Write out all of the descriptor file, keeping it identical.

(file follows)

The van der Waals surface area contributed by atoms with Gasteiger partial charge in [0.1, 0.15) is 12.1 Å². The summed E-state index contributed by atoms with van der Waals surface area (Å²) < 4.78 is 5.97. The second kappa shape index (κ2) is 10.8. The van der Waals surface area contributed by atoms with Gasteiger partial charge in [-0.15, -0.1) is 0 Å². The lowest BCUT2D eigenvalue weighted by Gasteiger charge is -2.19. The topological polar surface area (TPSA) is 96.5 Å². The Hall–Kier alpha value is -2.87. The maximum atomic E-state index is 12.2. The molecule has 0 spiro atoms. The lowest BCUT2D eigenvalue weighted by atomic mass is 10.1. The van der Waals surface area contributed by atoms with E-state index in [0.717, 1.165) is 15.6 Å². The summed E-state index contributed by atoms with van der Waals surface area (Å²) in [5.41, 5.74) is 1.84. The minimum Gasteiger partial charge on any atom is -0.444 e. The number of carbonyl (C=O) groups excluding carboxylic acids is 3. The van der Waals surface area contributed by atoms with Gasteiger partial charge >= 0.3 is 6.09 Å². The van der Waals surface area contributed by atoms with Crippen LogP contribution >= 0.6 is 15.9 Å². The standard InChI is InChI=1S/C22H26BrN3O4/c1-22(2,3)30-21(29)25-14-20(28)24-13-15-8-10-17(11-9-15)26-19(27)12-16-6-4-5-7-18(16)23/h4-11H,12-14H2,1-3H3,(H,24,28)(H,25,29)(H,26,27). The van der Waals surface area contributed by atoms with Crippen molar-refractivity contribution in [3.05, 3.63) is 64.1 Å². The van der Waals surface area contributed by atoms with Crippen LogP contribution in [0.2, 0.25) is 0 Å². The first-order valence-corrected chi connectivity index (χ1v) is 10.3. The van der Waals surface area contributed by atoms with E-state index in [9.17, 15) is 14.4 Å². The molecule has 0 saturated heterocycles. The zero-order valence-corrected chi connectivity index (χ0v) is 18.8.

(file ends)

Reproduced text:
The van der Waals surface area contributed by atoms with Gasteiger partial charge in [0.1, 0.15) is 12.1 Å². The summed E-state index contributed by atoms with van der Waals surface area (Å²) < 4.78 is 5.97. The second kappa shape index (κ2) is 10.8. The van der Waals surface area contributed by atoms with Gasteiger partial charge in [-0.15, -0.1) is 0 Å². The lowest BCUT2D eigenvalue weighted by Gasteiger charge is -2.19. The topological polar surface area (TPSA) is 96.5 Å². The Hall–Kier alpha value is -2.87. The maximum atomic E-state index is 12.2. The molecule has 0 spiro atoms. The lowest BCUT2D eigenvalue weighted by atomic mass is 10.1. The van der Waals surface area contributed by atoms with E-state index in [0.717, 1.165) is 15.6 Å². The summed E-state index contributed by atoms with van der Waals surface area (Å²) in [5.41, 5.74) is 1.84. The minimum Gasteiger partial charge on any atom is -0.444 e. The number of carbonyl (C=O) groups excluding carboxylic acids is 3. The van der Waals surface area contributed by atoms with Gasteiger partial charge >= 0.3 is 6.09 Å². The van der Waals surface area contributed by atoms with Crippen LogP contribution >= 0.6 is 15.9 Å². The standard InChI is InChI=1S/C22H26BrN3O4/c1-22(2,3)30-21(29)25-14-20(28)24-13-15-8-10-17(11-9-15)26-19(27)12-16-6-4-5-7-18(16)23/h4-11H,12-14H2,1-3H3,(H,24,28)(H,25,29)(H,26,27). The van der Waals surface area contributed by atoms with Crippen molar-refractivity contribution in [3.05, 3.63) is 64.1 Å². The van der Waals surface area contributed by atoms with Crippen LogP contribution in [0.2, 0.25) is 0 Å². The first-order valence-corrected chi connectivity index (χ1v) is 10.3. The van der Waals surface area contributed by atoms with E-state index in [9.17, 15) is 14.4 Å². The molecule has 0 saturated heterocycles. The zero-order valence-corrected chi connectivity index (χ0v) is 18.8.